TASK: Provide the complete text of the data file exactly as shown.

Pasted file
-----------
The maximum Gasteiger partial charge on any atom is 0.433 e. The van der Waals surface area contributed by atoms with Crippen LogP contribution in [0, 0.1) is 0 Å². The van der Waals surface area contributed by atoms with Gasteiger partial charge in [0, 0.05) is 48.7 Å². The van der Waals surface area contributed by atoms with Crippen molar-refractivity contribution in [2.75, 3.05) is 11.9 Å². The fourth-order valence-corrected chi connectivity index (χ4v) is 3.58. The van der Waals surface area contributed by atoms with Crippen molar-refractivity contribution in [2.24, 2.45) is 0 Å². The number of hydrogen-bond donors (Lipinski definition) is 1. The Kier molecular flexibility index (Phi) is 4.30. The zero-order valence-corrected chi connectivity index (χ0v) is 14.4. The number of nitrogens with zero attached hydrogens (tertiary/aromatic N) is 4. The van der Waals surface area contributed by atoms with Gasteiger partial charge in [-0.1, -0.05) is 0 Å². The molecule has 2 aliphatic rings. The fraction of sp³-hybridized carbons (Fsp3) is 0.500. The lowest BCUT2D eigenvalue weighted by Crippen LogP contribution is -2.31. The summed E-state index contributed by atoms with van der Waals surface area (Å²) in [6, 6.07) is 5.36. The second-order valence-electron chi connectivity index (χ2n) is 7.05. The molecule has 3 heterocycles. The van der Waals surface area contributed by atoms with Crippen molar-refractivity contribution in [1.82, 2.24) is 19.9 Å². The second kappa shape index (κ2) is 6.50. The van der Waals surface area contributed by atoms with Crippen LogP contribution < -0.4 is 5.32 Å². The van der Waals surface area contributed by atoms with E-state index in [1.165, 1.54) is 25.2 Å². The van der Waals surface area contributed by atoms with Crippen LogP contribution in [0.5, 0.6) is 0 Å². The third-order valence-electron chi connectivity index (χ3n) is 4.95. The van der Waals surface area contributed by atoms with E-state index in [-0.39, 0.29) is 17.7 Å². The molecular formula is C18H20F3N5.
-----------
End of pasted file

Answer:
The maximum Gasteiger partial charge on any atom is 0.433 e. The van der Waals surface area contributed by atoms with Crippen LogP contribution in [0, 0.1) is 0 Å². The van der Waals surface area contributed by atoms with Gasteiger partial charge in [0, 0.05) is 48.7 Å². The van der Waals surface area contributed by atoms with Crippen molar-refractivity contribution in [2.75, 3.05) is 11.9 Å². The fourth-order valence-corrected chi connectivity index (χ4v) is 3.58. The van der Waals surface area contributed by atoms with Crippen molar-refractivity contribution in [2.24, 2.45) is 0 Å². The number of hydrogen-bond donors (Lipinski definition) is 1. The Kier molecular flexibility index (Phi) is 4.30. The zero-order valence-corrected chi connectivity index (χ0v) is 14.4. The number of nitrogens with zero attached hydrogens (tertiary/aromatic N) is 4. The van der Waals surface area contributed by atoms with Gasteiger partial charge in [-0.1, -0.05) is 0 Å². The molecule has 2 aliphatic rings. The fraction of sp³-hybridized carbons (Fsp3) is 0.500. The lowest BCUT2D eigenvalue weighted by Crippen LogP contribution is -2.31. The summed E-state index contributed by atoms with van der Waals surface area (Å²) in [6, 6.07) is 5.36. The second-order valence-electron chi connectivity index (χ2n) is 7.05. The molecule has 3 heterocycles. The van der Waals surface area contributed by atoms with Crippen molar-refractivity contribution in [1.82, 2.24) is 19.9 Å². The second kappa shape index (κ2) is 6.50. The van der Waals surface area contributed by atoms with Crippen LogP contribution < -0.4 is 5.32 Å². The van der Waals surface area contributed by atoms with E-state index in [1.165, 1.54) is 25.2 Å². The van der Waals surface area contributed by atoms with Crippen LogP contribution in [0.5, 0.6) is 0 Å². The third-order valence-electron chi connectivity index (χ3n) is 4.95. The van der Waals surface area contributed by atoms with E-state index in [-0.39, 0.29) is 17.7 Å². The molecular formula is C18H20F3N5.